"Chicken pox" (varicella) was in the news last month [November 2011] when offers for infected lollipops were posted on the internet:
Wendy Werkit, of Nashville, offered to send other parents a "fresh batch of pox" on lollipops or cotton-buds in return for $50 (£31) via PayPal...
Her advertisement was placed on a Facebook page intended to help parents find a "pox party" in their local area, where children can mix and pick up the virus, which can be more dangerous if suffered later.
Advice for the best way to send chickenpox emerged in a thread of postings on the site. "Tuck it inside a ziplock baggie then put it in the envelope," it said. "Don't put anything identifying it as pox."The photo above comes from a detailed article at Inhabitots, which discusses the pros and cons of naturally vs. vaccine-acquired immunity.
Not getting vaccinated against chicken pox can result in some serious health issues. For example, anyone who has gotten chicken pox naturally in their life (not been vaccinated) can later get shingles. While the chicken pox vaccine doesn’t guarantee immunity from shingles, it increases the odds you won’t get and if you do, it makes the disease less severe...It's not a new topic; "Inside New York Chicken Pox Parties" was published in 2009.
More kids stopped by throughout the afternoon to play and rub elbows with the sick celebrants. The younger kids passed the time chasing each other, playing make-believe games about forest animals and gnomes and watching Snow White, while the older kids kept busy reading books, playing video games and practicing the guitar. " The 12-year-old son was joking about how, normally, his mother tells him to cover his mouth," Penelope says. "Now all of a sudden, his mom's trying to spread his germs. He was enjoying pointing out the hypocrisy of it all." On her way out several hours later, she had an idea. "I have a friend who couldn't find a pox party, so a mother in California overnighted her son's pajamas to her. Her kid slept in them and got chicken pox," Penelope says. "So I asked, 'Do you mind if I borrow some [dirty clothes]?' The mom gave me a pair of just-worn pajamas. My daughter slept in them that night and then I mailed them back." Alas, Dr. Gershon says this plan isn't likely to work: "Chicken pox does not spread by clothing. It requires being in direct contact with a person with active chicken pox or shingles." And, indeed, after all the trouble, Penelope's daughter remains pox-free, though she plans to try again.Those of you with children may want to read more at one of the links.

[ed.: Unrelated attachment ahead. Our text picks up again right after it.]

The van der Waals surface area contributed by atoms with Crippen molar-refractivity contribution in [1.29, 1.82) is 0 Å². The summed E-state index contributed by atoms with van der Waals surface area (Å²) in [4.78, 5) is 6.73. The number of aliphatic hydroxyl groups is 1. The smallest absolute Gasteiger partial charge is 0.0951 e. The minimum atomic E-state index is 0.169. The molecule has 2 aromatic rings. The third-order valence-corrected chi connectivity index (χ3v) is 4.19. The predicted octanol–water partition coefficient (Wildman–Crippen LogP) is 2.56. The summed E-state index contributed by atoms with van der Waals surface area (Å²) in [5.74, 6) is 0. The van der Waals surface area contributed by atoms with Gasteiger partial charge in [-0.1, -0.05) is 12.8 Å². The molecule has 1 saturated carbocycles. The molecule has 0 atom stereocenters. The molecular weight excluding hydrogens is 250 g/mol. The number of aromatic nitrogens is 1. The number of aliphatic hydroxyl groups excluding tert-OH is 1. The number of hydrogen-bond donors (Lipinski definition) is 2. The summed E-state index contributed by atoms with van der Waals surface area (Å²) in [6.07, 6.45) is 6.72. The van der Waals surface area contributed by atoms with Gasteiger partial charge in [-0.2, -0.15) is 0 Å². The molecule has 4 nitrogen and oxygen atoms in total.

Addendum: Reposted from 2011 to incorporate this report of "measles parties."
She was approached recently by a friend who knew her kids were unvaccinated. The friend offered to help set up a play date with another child who was sick.
“She said, ‘I know someone who has the measles, would you like to be connected with them?’” Schiffman said.
Measles parties and chicken pox parties are practices that developed in eras before vaccines for those diseases were available... “People did this with chicken pox all the time,” said Art Reingold, an epidemiology professor at UC Berkeley who worked at the Centers for Disease Control in the 1980s. “Parents would have kids lick a lollipop and give it to other kids, or mail it to other kids.”
The chicken pox vaccine was licensed for use in 1995; for measles in 1963. Today, some parents are still deliberately getting their kids sick because they don’t believe in vaccines.
“The basic notion is ‘this is my opportunity for my kid to get immune the old fashioned way, the way God intended,’” Reingold said. “’The way nature intended.’”